20 March 2007
Members of Kazakhstan's embattled Hare Krishna commune, where court executors are about to demolish a further five Hare Krishna-owned homes, have told Forum 18 News Service that they vehemently reject court denials that the decision was taken in secret. "The five devotees only found out about the court-ordered demolition yesterday [19 March] although the court says the decision was taken back on 18 January," Maksim Varfolomeyev complained to Forum 18, adding the comment that "the actions of the Karasai District Administration defy due legal process." The demolitions were stopped at the last minute today by a mysterious man in a black Mercedes car, but the Hare Krishna community has heard they will go ahead "in five days". "We don't know who the man was or where he came from," Varfolomeyev explained, "but when he told the men to halt the demolition they did so, making us think he must have been an official." Legal cases have also begun over six more Hare Krishna-owned homes. Officials have refused to discuss the Commune's problems with Forum 18.
20 March 2007
Today (20 March), Kazakh authorities resumed the demolition of an embattled Hare Krishna commune, Forum 18 News Service has learnt. Demolition re-started this morning, but was suddenly halted on the arrival of "a person in a black Mercedes Benz car," who ordered the demolition to stop. The demolition squad then departed. Official pressure on the Hare Krishna commune has been steadily increasing this year and it remains unclear who stands to benefit from the attacks on the Hare Krishna commune. Some sources have told Forum 18 of "persistent rumours" that Kazakh President Nursultan Nazarbayev's brother, Bulat Nazarbayev, wants to acquire the Krishna property. Local officials are also suspected of standing to benefit financially. Official hostility to the religious freedom of Hare Krishna devotees, and other religious minorities, is compatible with officials acting from hopes of personally benefiting from the property of the Hare Krishna commune.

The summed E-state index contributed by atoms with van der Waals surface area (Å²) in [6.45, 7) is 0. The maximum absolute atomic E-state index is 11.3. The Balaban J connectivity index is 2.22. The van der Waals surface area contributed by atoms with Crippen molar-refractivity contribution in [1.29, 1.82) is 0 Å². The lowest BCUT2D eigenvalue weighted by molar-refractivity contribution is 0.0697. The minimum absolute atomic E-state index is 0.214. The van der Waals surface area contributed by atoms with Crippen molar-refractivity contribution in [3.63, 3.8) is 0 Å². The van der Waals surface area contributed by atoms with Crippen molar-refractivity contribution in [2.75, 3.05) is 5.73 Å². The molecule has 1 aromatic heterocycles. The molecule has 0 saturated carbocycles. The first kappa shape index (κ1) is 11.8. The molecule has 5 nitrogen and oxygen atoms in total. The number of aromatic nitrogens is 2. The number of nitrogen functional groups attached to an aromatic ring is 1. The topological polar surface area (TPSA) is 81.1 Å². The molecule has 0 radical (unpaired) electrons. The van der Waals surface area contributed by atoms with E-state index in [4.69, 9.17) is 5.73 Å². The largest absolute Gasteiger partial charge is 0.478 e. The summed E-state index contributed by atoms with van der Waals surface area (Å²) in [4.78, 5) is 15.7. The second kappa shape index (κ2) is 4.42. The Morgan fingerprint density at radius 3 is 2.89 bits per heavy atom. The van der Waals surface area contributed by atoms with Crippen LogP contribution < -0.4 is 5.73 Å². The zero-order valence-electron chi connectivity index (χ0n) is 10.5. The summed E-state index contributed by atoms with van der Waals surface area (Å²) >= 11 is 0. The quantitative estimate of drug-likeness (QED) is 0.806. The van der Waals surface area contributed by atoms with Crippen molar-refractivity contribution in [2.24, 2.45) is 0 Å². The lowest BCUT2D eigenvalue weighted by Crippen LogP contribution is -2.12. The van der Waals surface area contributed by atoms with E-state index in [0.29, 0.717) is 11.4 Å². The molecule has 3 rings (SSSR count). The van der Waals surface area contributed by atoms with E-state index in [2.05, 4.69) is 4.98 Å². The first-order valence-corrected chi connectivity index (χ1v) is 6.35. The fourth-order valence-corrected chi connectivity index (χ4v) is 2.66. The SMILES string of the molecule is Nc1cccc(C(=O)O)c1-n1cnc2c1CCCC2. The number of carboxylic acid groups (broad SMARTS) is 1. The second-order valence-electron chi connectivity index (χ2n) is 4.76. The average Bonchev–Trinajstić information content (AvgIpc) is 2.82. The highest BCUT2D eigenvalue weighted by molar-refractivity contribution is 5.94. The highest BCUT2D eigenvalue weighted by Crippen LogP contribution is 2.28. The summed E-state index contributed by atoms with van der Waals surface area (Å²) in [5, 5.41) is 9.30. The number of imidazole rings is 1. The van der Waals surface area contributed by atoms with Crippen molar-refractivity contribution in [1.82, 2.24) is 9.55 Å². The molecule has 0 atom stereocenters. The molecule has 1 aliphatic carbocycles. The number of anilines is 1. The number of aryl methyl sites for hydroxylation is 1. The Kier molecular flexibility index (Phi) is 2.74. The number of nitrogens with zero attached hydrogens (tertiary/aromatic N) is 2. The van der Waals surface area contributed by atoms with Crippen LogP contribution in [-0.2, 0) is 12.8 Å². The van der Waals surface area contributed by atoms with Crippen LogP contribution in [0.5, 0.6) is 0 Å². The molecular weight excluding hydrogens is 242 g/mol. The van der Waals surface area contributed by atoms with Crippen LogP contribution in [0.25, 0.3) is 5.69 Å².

13 March 2007
On 7 March an administrative court in the southern city of Shymkent sentenced Pastor Fauzi Gubaidullin to three days in prison for leading an unregistered Baptist church which refuses to abide by a court order banning it for three months. In Aktobe in late February, a washing machine and car were among items confiscated from a Baptist preacher to cover unpaid fines levied in punishment for peaceful religious activity. Shymkent congregation member Yuri Pfafenrot says life for Council of Churches Baptists in Kazakhstan is getting tougher. "First they came and offered us registration, but we refused," he told Forum 18 News Service. "Now they insist that we register, and when we don't they hand down big fines or even launch criminal cases." Backing the Baptists' demands for an end to compulsory registration is the Human Rights Ombudsperson, Bolat Baikadamov, but he insisted to Forum 18 it is up to religious believers to pressure parliamentary deputies to abolish this requirement. However, current plans to amend the Religion Law seek to make it even more restrictive.
28 February 2007
Two Baptist congregations – one state-registered and the other a branch of a state-registered congregation - and a Pentecostal congregation are among the latest victims of Kazakhstan's crackdown on religious freedom known to Forum 18 News Service. The raids and what Baptists describe as "crude" methods used to interrogate elderly church members were described to Forum 18 by police as "part of the fight against terrorism and religious groups without registration." Police also claimed – apparently falsely – that this is part of a CIS-wide initiative. Unregistered Baptist communities and members of the Tabligh Jamaat Islamic movement also continue to be targeted by the authorities. Kazakh officials continue to encourage citizens to link non-state authorised religious activity with serious crime. Increasingly harsh legal moves against religious freedom and media reports of "illegal" religious communities have created, Forum 18 has been told, a climate of fear among many religious minorities.